• 2. Veale Advances in Psychiatric Treatment (2003), vol. 9, 258–264Treatment of social phobiaDavid Veale Abstract Social phobia (or social anxiety disorder) manifests as a marked and persistent fear of negative evaluation in social or performance situations.The epidemiology, diagnosis and psychopathology are reviewed, including clinical presentation, cultural aspects and the differences between agoraphobia and social phobia. Behavioural treatments, including graded self-exposure and cognitive restructuring, are considered. A cognitive model of the maintenance of social phobia is discussed. It is hypothesised that attentional shifting towards imagery, safety behaviours and ‘post-mortem’ analyses play a key role in symptom maintenance. The implications of this for treatment are described, and guidelines for pharmacological treatment are summarised.Social phobia (or social anxiety disorder) consists alcohol or substance misuse or body dysmorphicof a marked and persistent fear of social or disorder. In body dysmorphic disorder, patients areperformance situations. Affected individuals fear often too ashamed to reveal their preoccupation withthat they will be evaluated negatively or that they their appearance, and present with symptoms ofwill act in a humiliating or embarrassing way. social anxiety and depression, fearing that theExposure to social or performance situations mental health professional will view them as vaininvariably leads to panic or marked anxiety, and or narcissistic. A similar situation exists in patientssuch situations therefore tend to be avoided or with olfactory reference syndrome, who believeendured with extreme distress. that they have body odour that others will find Social phobia is the third most common mental unpleasant, which they may camouflage withdisorder in adults worldwide, with a lifetime perfume. Therefore, all patients with symptoms ofprevalence of at least 5% (depending on the social anxiety should be routinely asked whetherthreshold for distress and impairment). There is they are very concerned about some aspect of theiran equal gender ratio in treatment settings, but appearance or about body odour. It should bein catchment area surveys, there is a female pre- emphasised that patients with social phobia do notponderance of 3:2. Individuals are more likely to lack social skills. Most affected individuals will havebe unmarried and have a lower socio-economic normal social skills in a consultation with you, orstatus. Although common, social phobia is often not with a friend or partner. In social situations, theydiagnosed or effectively treated. There have, are trying too hard and can appear to lack socialhowever, been a number of developments in our skills, because they might interact less, keep theirunderstanding and treatment of social phobia over head down or not reveal personal information.the past decade, and these are the focus of this Patients (for example, those with Asperger syn-article. drome) who do lack communication skills have a different problem. The presentation of social phobia can depend onPresentation cultural contexts. In Western cultures, patients might present to surgeons for cures for complaints ofThe onset of social phobia usually takes place excessive blushing or sweating. In Japan, socialduring adolescence, although a minority of causes phobia is manifested as an extreme fear of bringinginvolve a late onset after a significant life event (such offence to others, and is referred to as taijin kyofusho.as an episode of failure). The typical course is Sufferers of this disorder may fear that makingchronic and life-long. Predisposing factors include eye contact, blushing, imagined defects in theira shy or anxious temperament from childhood. There appearance or their body odour would be offensiveis significant comorbidity, especially of depression, to others.David Veale is an honorary senior lecturer at the Royal Free and University College Medical School and a consultant psychiatristat the Priory Hospital (The Bourne, Southgate, London N14 6RA, UK). He has a special interest in cognitive–behaviouraltherapy and its application to anxiety disorders and body dysmorphic disorder.258 Advances in Psychiatric Treatment (2003), vol. 9. http://apt.rcpsych.org/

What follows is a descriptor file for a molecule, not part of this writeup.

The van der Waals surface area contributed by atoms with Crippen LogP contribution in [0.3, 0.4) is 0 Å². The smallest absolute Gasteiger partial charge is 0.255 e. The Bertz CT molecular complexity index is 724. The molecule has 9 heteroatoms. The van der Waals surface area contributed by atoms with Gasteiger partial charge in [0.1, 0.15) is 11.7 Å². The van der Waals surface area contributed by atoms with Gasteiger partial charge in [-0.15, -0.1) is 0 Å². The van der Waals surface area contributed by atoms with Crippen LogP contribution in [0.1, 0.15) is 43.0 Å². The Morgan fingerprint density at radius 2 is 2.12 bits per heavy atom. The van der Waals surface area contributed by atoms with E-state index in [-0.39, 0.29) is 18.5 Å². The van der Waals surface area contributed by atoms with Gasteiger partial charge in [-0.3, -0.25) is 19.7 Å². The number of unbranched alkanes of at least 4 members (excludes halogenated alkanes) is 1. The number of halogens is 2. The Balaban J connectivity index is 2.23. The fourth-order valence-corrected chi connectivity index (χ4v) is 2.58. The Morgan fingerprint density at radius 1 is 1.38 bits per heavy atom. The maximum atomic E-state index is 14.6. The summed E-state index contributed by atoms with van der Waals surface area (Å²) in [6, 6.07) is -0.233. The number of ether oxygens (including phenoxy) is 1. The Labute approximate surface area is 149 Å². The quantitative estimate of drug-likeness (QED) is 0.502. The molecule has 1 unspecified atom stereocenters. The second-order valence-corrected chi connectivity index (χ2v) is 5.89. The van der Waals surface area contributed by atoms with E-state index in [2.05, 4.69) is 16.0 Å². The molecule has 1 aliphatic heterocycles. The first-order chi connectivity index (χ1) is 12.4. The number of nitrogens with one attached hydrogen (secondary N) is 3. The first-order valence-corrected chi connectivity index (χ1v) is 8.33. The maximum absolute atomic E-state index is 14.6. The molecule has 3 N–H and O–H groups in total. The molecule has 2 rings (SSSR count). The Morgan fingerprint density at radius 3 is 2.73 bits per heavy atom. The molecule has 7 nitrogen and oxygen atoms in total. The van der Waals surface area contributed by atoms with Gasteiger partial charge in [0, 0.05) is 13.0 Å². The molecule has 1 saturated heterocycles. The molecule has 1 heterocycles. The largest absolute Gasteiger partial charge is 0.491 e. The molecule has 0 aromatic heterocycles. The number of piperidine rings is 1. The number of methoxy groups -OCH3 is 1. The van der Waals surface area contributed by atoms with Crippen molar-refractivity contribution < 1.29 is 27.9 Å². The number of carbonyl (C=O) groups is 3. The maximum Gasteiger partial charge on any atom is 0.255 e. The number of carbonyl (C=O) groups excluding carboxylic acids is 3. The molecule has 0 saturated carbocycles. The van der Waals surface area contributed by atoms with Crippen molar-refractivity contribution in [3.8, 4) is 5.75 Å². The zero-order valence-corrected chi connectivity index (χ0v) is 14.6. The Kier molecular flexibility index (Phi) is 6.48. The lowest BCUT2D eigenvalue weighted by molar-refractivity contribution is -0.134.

• 3. Treatment of social phobiaPsychopathology sensations as evidence of an immediate catastrophe to their health. Panic attacks in agoraphobia tend toThe core psychopathology in social phobia is a fear be both situational and spontaneous. Affectedof negative evaluation in social and performance individuals are concerned with a wider range ofsituations. It overlaps with the concept of shame, autonomic sensations such as palpitations andalthough the two sets of literature have largely feeling dizzy or short of breath. Those with socialignored one other (Gilbert & Andrews, 1998). Social phobia, however, are more likely to be concernedanxiety is best described as the fear of feeling with autonomic sensations of blushing, shaking orashamed (e.g. of the emotions aroused and their stammering (which the person believes may beinterference in one’s presentation) or the fear of being noticeable to others). Panic attacks in social phobiashamed (e.g. by the negative evaluation of oneself occur almost exclusively in social situations. Some-and potential loss of rank), or both. times, a patient with agoraphobia also has comorbid Social phobia usually leads to avoidance of symptoms of social anxiety. For example, he mightsituations such as public speaking or talking to a believe that he will collapse or go mad as a result ofgroup, parties, meetings, eating or drinking in a panic attack, but in a social situation, he mightpublic, working or writing while being observed, also fear causing a scene and others evaluating himtelephone calls, intimacy or dating. Groups are negatively. Typical beliefs in an individual withnearly always more anxiety-provoking than is an social phobia focus on the perceived negativeindividual. Peers of the same age are usually more evaluation by others of revealing a flaw or un-anxiety-provoking than older individuals. For acceptable behaviour (for example, the personheterosexual individuals, people of the opposite believes that her hands will shake or she will soundgender are usually more anxiety-provoking than stupid or boring). This is also referred to in thethose of the same gender. Sometimes individuals in literature as ‘external shame’.authority, especially at work, are more anxiety- Such individuals tend to have high standards orprovoking than individuals at the same level. rules about how they must perform in social There tend to be two sub-types of social phobia – situations. Their assumption is that failing togeneralised and non-generalised. Generalised social achieve these standards might lead others to seephobia is more disabling and involves a more diverse them as inferior, flawed or inadequate and they them-range of feared stimuli. Those affected by it include selves also agree with this assessment (referred tosome patients with avoidant personality disorder as ‘internal shame’). They predict that this failureand it has a worse prognosis. Non-generalised will lead to rejection or a further failure to achievesocial phobia is associated with avoidance of a an important goal. Individuals with no internallimited range of performance situations or inter- shame may know that others are rejecting them andactions (such as public speaking), and this overlaps view them as inferior, but not believe it aboutwith performance anxiety in sexual dysfunction. themselves.Non-generalised social phobia is easier to treat, with The emotions in social phobia are predominantlya better prognosis. those of anxiety and shame, and sometimes self- A person afraid of speaking in public would not disgust or anger (which will depend on beliefs andreceive a diagnosis of social phobia if public safety behaviours). As in other anxiety disorders,speaking was not routinely encountered and the the main coping (or defensive) behaviour is to escapeperson was not particularly distressed about it. It is from the situation. There is a strong urge not to beusually the degree of distress or impairment that seen. Eye gaze is commonly averted and there iswarrants a diagnosis of social phobia, and the behavioural inhibition (discussed in more detailpossible indicators need to be considered in the below under ‘safety behaviours’). These behav-appropriate context. For example, transient or mild iours might be linked to the submissive defensivesocial anxiety is especially common in adolescence. behaviours used to reduce aggression in anotherThe degree of severity in social phobia is very person in response to the threat of rejection.variable, ranging from individuals who are virtually When the focus is on another person as being badhousebound and have never had a relationship, to and doing something to expose the individual asothers who are highly functioning except in certain inferior, then the main emotion is of humiliationareas such as making a presentation, which they (rather than social anxiety). There is a sense offind very distressing and which handicaps them in injustice and unfairness, often leading to anger andtheir occupation. a strong desire for revenge against the one who is Social phobia might be confused with agora- exposing the self as weak or inferior.phobia. Individuals with agoraphobia tend to Alcohol and other substances are commonly usedbe female and to be anxious about their physical in social phobia, but such usage might result in aor mental health. They misinterpret physical self-fulfilling prophecy as patients may indeed makeAdvances in Psychiatric Treatment (2003), vol. 9. http://apt.rcpsych.org/ 259